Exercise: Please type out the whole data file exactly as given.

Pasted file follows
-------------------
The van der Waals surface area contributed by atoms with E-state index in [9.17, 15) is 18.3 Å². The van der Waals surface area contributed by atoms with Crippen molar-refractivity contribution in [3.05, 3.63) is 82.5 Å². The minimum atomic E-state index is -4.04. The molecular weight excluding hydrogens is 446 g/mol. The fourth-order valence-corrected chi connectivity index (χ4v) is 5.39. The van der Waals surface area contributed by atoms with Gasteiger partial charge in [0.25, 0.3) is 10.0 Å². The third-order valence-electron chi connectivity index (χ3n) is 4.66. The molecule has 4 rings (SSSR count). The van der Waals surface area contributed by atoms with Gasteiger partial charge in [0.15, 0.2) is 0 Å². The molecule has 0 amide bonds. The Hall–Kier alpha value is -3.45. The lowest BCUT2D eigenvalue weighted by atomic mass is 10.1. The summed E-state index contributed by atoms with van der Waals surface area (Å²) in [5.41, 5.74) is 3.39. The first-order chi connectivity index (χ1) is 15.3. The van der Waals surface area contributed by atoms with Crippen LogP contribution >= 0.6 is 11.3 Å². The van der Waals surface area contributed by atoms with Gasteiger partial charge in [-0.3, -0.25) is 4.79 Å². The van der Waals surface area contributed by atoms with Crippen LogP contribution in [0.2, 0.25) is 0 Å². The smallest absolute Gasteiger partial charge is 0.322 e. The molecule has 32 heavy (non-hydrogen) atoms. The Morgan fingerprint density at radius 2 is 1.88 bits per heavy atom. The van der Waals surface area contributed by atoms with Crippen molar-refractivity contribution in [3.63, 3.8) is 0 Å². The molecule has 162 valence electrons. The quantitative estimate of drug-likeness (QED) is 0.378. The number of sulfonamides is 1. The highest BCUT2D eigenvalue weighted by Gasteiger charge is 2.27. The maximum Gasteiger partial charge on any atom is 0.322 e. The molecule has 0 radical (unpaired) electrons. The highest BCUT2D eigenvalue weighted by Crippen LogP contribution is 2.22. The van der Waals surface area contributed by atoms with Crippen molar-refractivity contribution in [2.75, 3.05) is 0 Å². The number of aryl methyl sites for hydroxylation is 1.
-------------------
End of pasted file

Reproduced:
The van der Waals surface area contributed by atoms with E-state index in [9.17, 15) is 18.3 Å². The van der Waals surface area contributed by atoms with Crippen molar-refractivity contribution in [3.05, 3.63) is 82.5 Å². The minimum atomic E-state index is -4.04. The molecular weight excluding hydrogens is 446 g/mol. The fourth-order valence-corrected chi connectivity index (χ4v) is 5.39. The van der Waals surface area contributed by atoms with Gasteiger partial charge in [0.25, 0.3) is 10.0 Å². The third-order valence-electron chi connectivity index (χ3n) is 4.66. The molecule has 4 rings (SSSR count). The van der Waals surface area contributed by atoms with Gasteiger partial charge in [0.15, 0.2) is 0 Å². The molecule has 0 amide bonds. The Hall–Kier alpha value is -3.45. The lowest BCUT2D eigenvalue weighted by atomic mass is 10.1. The summed E-state index contributed by atoms with van der Waals surface area (Å²) in [5.41, 5.74) is 3.39. The first-order chi connectivity index (χ1) is 15.3. The van der Waals surface area contributed by atoms with Crippen LogP contribution >= 0.6 is 11.3 Å². The van der Waals surface area contributed by atoms with Gasteiger partial charge in [-0.3, -0.25) is 4.79 Å². The van der Waals surface area contributed by atoms with Crippen LogP contribution in [0.2, 0.25) is 0 Å². The smallest absolute Gasteiger partial charge is 0.322 e. The molecule has 32 heavy (non-hydrogen) atoms. The Morgan fingerprint density at radius 2 is 1.88 bits per heavy atom. The van der Waals surface area contributed by atoms with Crippen molar-refractivity contribution in [3.63, 3.8) is 0 Å². The molecule has 162 valence electrons. The quantitative estimate of drug-likeness (QED) is 0.378. The number of sulfonamides is 1. The highest BCUT2D eigenvalue weighted by Gasteiger charge is 2.27. The maximum Gasteiger partial charge on any atom is 0.322 e. The molecule has 0 radical (unpaired) electrons. The highest BCUT2D eigenvalue weighted by Crippen LogP contribution is 2.22. The van der Waals surface area contributed by atoms with Crippen molar-refractivity contribution in [2.75, 3.05) is 0 Å². The number of aryl methyl sites for hydroxylation is 1.